From the very outset of the Gloria it’s clear that this is a performance of real distinction. The gloriously pompous opening orchestral fanfare has a swagger and a self-satisfied strut which is one of those rare moments on disc where you would wish it were tracked separately so that you could just play it over and over again. But to do that would miss the scintillating choral entry, the basses starting the ball rolling with the kind of pent-up energy which you just know is going to explode in the most spectacular way. Other recordings – I think particularly of the Cambridge Singers (Collegium, 10/88R) – have a pleasant, smiley quality here; Stephen Layton’s crew has an almost piratical swagger, buoyantly breasting Poulenc’s turbulent waves of barely restrained exuberance.
The 38 voices of Polyphony are augmented by 31 from Trinity College, Cambridge, while an unusually hefty contingent of orchestral players makes up the Britten Sinfonia on the disc. What results is not only music-making of immense power and vibrancy – take the riveting declamation “Qui sedes ad dexteram Patris”, hardly subtle or even particularly refined (the men shout and the brass blares) but unbelievably spine-tingling – but also an ability, brilliantly directed by Layton, to capture Poulenc’s “half hooligan, half monk” musical persona (in Claude Rostand’s oft-quoted aphorism). Thus, in the final chorus of the Gloria, after the boisterous start, we have a moment of profound sanctity and another, crowned with incredible delicacy by Susan Gritton, of mouth-watering enchantment. I’d happily end my days on a desert island with this track alone.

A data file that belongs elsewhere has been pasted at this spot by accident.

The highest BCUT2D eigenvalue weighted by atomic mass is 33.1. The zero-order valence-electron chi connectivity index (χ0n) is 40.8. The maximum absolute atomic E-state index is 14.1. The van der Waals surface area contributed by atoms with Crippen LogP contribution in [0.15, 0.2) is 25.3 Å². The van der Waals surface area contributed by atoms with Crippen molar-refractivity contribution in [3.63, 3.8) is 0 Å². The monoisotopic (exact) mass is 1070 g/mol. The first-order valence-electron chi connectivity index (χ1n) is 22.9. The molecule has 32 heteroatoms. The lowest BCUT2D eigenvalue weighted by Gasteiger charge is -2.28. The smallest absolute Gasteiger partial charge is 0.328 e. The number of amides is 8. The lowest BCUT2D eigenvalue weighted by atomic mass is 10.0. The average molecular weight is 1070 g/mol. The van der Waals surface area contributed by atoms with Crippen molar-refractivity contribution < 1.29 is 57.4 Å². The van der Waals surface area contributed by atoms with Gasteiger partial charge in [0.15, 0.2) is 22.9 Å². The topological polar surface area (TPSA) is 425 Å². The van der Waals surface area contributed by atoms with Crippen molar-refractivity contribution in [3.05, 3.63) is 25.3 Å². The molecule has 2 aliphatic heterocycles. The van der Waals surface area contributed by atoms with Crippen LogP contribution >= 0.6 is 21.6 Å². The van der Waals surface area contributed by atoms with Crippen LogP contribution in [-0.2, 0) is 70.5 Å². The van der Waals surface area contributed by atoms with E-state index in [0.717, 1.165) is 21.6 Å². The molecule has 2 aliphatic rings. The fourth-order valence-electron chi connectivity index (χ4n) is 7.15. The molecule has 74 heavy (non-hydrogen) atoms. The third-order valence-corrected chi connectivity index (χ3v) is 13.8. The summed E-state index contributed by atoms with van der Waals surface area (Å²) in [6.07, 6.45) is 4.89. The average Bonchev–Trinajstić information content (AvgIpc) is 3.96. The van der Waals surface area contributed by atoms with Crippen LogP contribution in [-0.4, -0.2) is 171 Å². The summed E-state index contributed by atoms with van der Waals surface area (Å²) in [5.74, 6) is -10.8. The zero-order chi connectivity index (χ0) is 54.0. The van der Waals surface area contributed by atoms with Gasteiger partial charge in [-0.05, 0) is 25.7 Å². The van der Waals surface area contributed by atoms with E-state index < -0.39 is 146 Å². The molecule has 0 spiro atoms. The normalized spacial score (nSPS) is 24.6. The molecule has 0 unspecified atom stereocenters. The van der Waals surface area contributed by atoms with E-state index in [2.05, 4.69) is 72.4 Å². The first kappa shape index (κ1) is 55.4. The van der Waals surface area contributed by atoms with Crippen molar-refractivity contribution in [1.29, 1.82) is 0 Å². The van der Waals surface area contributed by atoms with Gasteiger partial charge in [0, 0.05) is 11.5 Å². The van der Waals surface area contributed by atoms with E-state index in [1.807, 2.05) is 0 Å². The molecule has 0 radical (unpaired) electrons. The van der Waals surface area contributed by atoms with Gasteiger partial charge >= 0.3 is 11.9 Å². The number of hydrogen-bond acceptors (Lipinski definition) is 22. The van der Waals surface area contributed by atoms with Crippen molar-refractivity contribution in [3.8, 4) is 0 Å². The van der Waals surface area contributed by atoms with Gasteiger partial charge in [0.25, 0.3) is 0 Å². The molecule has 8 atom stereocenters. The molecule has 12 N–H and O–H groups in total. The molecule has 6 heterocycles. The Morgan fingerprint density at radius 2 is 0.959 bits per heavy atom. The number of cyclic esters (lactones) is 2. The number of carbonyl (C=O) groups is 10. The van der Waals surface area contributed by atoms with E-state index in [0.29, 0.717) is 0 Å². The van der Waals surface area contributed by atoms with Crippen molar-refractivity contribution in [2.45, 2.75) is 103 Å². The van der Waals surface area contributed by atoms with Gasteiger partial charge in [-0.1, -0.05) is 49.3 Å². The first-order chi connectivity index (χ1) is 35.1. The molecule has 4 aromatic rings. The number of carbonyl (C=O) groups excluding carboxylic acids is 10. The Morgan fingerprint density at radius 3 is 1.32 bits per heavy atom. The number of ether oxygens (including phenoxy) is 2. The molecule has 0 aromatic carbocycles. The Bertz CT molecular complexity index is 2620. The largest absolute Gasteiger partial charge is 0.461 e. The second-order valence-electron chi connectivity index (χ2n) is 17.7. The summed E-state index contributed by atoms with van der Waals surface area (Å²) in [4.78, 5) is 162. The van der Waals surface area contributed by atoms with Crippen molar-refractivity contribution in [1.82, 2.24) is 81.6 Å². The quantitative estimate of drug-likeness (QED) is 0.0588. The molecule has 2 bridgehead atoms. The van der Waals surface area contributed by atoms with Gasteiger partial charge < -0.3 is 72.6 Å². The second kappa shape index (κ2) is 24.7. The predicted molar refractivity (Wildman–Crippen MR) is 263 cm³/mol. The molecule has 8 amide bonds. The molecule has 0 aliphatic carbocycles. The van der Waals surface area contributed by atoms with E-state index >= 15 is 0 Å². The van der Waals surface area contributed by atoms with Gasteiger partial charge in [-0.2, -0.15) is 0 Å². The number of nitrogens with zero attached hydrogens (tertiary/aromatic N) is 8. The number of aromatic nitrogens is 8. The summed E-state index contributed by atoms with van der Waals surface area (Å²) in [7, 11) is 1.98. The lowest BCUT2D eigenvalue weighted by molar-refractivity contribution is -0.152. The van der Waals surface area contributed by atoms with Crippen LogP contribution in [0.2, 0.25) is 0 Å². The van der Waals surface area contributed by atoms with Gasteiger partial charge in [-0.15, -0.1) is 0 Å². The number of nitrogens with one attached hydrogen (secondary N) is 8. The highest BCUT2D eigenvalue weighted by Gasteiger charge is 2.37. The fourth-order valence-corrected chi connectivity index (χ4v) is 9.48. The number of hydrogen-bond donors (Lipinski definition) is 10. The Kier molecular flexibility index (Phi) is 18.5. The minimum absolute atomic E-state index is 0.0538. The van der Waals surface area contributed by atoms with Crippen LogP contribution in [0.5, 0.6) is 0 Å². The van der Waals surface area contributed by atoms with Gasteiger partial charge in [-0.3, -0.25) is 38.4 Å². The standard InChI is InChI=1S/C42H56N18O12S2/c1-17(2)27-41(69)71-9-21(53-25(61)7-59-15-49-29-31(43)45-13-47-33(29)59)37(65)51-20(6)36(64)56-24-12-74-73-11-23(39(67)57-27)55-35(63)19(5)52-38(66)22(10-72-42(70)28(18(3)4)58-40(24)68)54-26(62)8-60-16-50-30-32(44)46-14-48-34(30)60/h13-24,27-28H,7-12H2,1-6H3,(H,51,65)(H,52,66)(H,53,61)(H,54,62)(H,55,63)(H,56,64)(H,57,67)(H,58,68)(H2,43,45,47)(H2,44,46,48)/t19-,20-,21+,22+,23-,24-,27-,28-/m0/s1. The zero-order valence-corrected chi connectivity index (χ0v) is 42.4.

Not everything is quite so enticing: Gritton wallows a little too much for my taste in the “Domine Deus”, mischievously abetted by Layton’s almost kitsch romanticism. But it is the vivid sense of unfettered joy in the Gloria and the matchless intensity of feeling revealed in the motets that make this such a gloriously distinguished disc.